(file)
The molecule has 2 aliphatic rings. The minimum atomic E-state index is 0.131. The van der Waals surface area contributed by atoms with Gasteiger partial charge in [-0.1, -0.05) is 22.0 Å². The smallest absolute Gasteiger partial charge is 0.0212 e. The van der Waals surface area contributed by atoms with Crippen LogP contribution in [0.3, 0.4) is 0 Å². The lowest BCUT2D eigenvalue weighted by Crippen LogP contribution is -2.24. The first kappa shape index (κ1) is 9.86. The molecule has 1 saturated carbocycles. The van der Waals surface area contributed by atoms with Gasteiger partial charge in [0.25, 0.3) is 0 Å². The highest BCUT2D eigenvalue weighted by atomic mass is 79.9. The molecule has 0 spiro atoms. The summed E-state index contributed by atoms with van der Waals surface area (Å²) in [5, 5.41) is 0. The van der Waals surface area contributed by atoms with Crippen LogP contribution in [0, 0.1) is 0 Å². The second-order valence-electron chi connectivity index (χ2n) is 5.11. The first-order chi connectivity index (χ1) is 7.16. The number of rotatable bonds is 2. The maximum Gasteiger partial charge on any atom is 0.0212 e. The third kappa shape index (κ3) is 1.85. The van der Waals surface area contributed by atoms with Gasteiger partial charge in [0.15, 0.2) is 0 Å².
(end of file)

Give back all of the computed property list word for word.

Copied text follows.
The molecule has 2 aliphatic rings. The minimum atomic E-state index is 0.131. The van der Waals surface area contributed by atoms with Gasteiger partial charge in [-0.1, -0.05) is 22.0 Å². The smallest absolute Gasteiger partial charge is 0.0212 e. The van der Waals surface area contributed by atoms with Crippen LogP contribution in [0.3, 0.4) is 0 Å². The lowest BCUT2D eigenvalue weighted by Crippen LogP contribution is -2.24. The first kappa shape index (κ1) is 9.86. The molecule has 1 saturated carbocycles. The van der Waals surface area contributed by atoms with Gasteiger partial charge in [0.25, 0.3) is 0 Å². The highest BCUT2D eigenvalue weighted by atomic mass is 79.9. The molecule has 0 spiro atoms. The summed E-state index contributed by atoms with van der Waals surface area (Å²) in [5, 5.41) is 0. The van der Waals surface area contributed by atoms with Crippen LogP contribution in [0, 0.1) is 0 Å². The second-order valence-electron chi connectivity index (χ2n) is 5.11. The first-order chi connectivity index (χ1) is 7.16. The number of rotatable bonds is 2. The maximum Gasteiger partial charge on any atom is 0.0212 e. The third kappa shape index (κ3) is 1.85. The van der Waals surface area contributed by atoms with Gasteiger partial charge in [0.15, 0.2) is 0 Å².